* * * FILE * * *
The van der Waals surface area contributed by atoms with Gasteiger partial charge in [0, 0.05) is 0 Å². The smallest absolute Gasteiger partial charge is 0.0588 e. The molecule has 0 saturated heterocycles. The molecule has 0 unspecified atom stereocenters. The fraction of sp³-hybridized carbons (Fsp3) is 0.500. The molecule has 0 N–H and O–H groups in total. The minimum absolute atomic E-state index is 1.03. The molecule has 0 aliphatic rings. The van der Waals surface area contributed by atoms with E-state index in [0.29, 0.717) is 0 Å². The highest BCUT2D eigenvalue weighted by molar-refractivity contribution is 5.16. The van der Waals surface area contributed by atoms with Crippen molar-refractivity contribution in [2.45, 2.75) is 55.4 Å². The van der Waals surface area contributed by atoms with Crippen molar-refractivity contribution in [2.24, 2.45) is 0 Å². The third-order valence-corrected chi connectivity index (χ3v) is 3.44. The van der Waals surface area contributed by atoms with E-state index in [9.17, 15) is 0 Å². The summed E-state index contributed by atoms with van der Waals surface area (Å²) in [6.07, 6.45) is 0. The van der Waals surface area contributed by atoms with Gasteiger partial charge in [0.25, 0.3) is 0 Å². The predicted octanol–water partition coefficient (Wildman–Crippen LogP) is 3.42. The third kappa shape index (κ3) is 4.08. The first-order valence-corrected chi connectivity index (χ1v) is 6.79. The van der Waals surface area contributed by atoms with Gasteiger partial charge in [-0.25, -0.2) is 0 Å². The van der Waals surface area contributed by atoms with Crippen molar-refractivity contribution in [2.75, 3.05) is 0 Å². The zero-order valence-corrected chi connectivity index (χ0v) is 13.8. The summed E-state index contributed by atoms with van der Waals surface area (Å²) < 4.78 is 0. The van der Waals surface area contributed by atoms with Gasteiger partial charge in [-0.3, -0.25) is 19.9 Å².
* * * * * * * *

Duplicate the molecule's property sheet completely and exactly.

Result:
The van der Waals surface area contributed by atoms with Gasteiger partial charge in [0, 0.05) is 0 Å². The smallest absolute Gasteiger partial charge is 0.0588 e. The molecule has 0 saturated heterocycles. The molecule has 0 unspecified atom stereocenters. The fraction of sp³-hybridized carbons (Fsp3) is 0.500. The molecule has 0 N–H and O–H groups in total. The minimum absolute atomic E-state index is 1.03. The molecule has 0 aliphatic rings. The van der Waals surface area contributed by atoms with E-state index in [0.29, 0.717) is 0 Å². The highest BCUT2D eigenvalue weighted by molar-refractivity contribution is 5.16. The van der Waals surface area contributed by atoms with Crippen molar-refractivity contribution in [2.45, 2.75) is 55.4 Å². The van der Waals surface area contributed by atoms with Crippen molar-refractivity contribution in [2.24, 2.45) is 0 Å². The third-order valence-corrected chi connectivity index (χ3v) is 3.44. The van der Waals surface area contributed by atoms with E-state index in [9.17, 15) is 0 Å². The summed E-state index contributed by atoms with van der Waals surface area (Å²) in [6.07, 6.45) is 0. The van der Waals surface area contributed by atoms with Gasteiger partial charge in [0.25, 0.3) is 0 Å². The predicted octanol–water partition coefficient (Wildman–Crippen LogP) is 3.42. The third kappa shape index (κ3) is 4.08. The first-order valence-corrected chi connectivity index (χ1v) is 6.79. The van der Waals surface area contributed by atoms with Gasteiger partial charge in [-0.25, -0.2) is 0 Å². The van der Waals surface area contributed by atoms with Crippen molar-refractivity contribution in [2.75, 3.05) is 0 Å². The zero-order valence-corrected chi connectivity index (χ0v) is 13.8. The summed E-state index contributed by atoms with van der Waals surface area (Å²) < 4.78 is 0. The van der Waals surface area contributed by atoms with Gasteiger partial charge in [-0.3, -0.25) is 19.9 Å².